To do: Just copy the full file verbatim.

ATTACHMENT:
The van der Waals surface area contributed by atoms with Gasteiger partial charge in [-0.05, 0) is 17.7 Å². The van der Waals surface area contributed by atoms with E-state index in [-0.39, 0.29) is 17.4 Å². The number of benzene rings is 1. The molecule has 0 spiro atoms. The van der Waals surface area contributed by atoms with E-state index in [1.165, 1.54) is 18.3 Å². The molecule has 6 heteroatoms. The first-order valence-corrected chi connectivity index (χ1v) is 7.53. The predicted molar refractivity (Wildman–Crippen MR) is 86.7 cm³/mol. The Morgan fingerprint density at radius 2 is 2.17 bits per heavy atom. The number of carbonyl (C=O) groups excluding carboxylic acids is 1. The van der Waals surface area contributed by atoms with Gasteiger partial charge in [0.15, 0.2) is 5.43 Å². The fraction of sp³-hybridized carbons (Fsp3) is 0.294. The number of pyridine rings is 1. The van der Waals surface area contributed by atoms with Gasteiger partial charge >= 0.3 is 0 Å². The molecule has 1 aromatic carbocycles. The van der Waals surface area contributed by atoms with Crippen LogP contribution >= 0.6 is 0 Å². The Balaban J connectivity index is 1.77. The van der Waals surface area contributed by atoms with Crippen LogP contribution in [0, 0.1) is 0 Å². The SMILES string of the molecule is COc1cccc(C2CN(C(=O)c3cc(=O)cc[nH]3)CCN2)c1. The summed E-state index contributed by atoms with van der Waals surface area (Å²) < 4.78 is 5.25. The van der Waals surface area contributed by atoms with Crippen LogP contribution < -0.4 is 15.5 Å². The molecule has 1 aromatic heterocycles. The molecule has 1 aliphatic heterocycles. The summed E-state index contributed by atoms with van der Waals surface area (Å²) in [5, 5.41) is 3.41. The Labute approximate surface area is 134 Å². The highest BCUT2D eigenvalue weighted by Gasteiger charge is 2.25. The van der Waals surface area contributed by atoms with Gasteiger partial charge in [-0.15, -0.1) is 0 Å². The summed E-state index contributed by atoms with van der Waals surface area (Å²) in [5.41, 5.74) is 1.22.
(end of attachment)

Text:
The van der Waals surface area contributed by atoms with Gasteiger partial charge in [-0.05, 0) is 17.7 Å². The van der Waals surface area contributed by atoms with E-state index in [-0.39, 0.29) is 17.4 Å². The number of benzene rings is 1. The molecule has 0 spiro atoms. The van der Waals surface area contributed by atoms with E-state index in [1.165, 1.54) is 18.3 Å². The molecule has 6 heteroatoms. The first-order valence-corrected chi connectivity index (χ1v) is 7.53. The predicted molar refractivity (Wildman–Crippen MR) is 86.7 cm³/mol. The Morgan fingerprint density at radius 2 is 2.17 bits per heavy atom. The number of carbonyl (C=O) groups excluding carboxylic acids is 1. The van der Waals surface area contributed by atoms with Gasteiger partial charge in [0.15, 0.2) is 5.43 Å². The fraction of sp³-hybridized carbons (Fsp3) is 0.294. The number of pyridine rings is 1. The van der Waals surface area contributed by atoms with Gasteiger partial charge >= 0.3 is 0 Å². The molecule has 1 aromatic carbocycles. The van der Waals surface area contributed by atoms with Crippen LogP contribution >= 0.6 is 0 Å². The Balaban J connectivity index is 1.77. The van der Waals surface area contributed by atoms with Crippen LogP contribution in [0, 0.1) is 0 Å². The SMILES string of the molecule is COc1cccc(C2CN(C(=O)c3cc(=O)cc[nH]3)CCN2)c1. The summed E-state index contributed by atoms with van der Waals surface area (Å²) < 4.78 is 5.25. The van der Waals surface area contributed by atoms with Crippen LogP contribution < -0.4 is 15.5 Å². The molecule has 1 aromatic heterocycles. The molecule has 1 aliphatic heterocycles. The summed E-state index contributed by atoms with van der Waals surface area (Å²) in [5, 5.41) is 3.41. The Labute approximate surface area is 134 Å². The highest BCUT2D eigenvalue weighted by Gasteiger charge is 2.25. The van der Waals surface area contributed by atoms with Gasteiger partial charge in [-0.15, -0.1) is 0 Å². The summed E-state index contributed by atoms with van der Waals surface area (Å²) in [5.41, 5.74) is 1.22.